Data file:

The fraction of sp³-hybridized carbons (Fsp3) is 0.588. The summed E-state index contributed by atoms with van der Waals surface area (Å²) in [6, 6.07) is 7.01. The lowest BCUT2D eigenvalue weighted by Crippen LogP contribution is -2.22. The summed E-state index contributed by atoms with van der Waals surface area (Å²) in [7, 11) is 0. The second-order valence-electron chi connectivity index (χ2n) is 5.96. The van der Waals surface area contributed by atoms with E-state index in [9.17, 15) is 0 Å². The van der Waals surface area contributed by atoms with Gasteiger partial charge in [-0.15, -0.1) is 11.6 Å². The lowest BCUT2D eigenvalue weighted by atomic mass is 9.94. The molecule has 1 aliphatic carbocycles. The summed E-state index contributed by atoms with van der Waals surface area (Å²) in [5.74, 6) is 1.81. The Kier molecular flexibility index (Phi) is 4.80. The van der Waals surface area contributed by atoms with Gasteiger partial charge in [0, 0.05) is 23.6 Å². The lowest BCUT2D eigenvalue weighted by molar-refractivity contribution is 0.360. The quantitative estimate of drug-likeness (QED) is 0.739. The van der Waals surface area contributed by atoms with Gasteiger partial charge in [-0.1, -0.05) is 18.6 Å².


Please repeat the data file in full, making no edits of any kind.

The fraction of sp³-hybridized carbons (Fsp3) is 0.588. The summed E-state index contributed by atoms with van der Waals surface area (Å²) in [6, 6.07) is 7.01. The lowest BCUT2D eigenvalue weighted by Crippen LogP contribution is -2.22. The summed E-state index contributed by atoms with van der Waals surface area (Å²) in [7, 11) is 0. The second-order valence-electron chi connectivity index (χ2n) is 5.96. The van der Waals surface area contributed by atoms with E-state index in [9.17, 15) is 0 Å². The van der Waals surface area contributed by atoms with Gasteiger partial charge in [-0.15, -0.1) is 11.6 Å². The lowest BCUT2D eigenvalue weighted by atomic mass is 9.94. The molecule has 1 aliphatic carbocycles. The summed E-state index contributed by atoms with van der Waals surface area (Å²) in [5.74, 6) is 1.81. The Kier molecular flexibility index (Phi) is 4.80. The van der Waals surface area contributed by atoms with Gasteiger partial charge in [0, 0.05) is 23.6 Å². The lowest BCUT2D eigenvalue weighted by molar-refractivity contribution is 0.360. The quantitative estimate of drug-likeness (QED) is 0.739. The van der Waals surface area contributed by atoms with Gasteiger partial charge in [-0.1, -0.05) is 18.6 Å².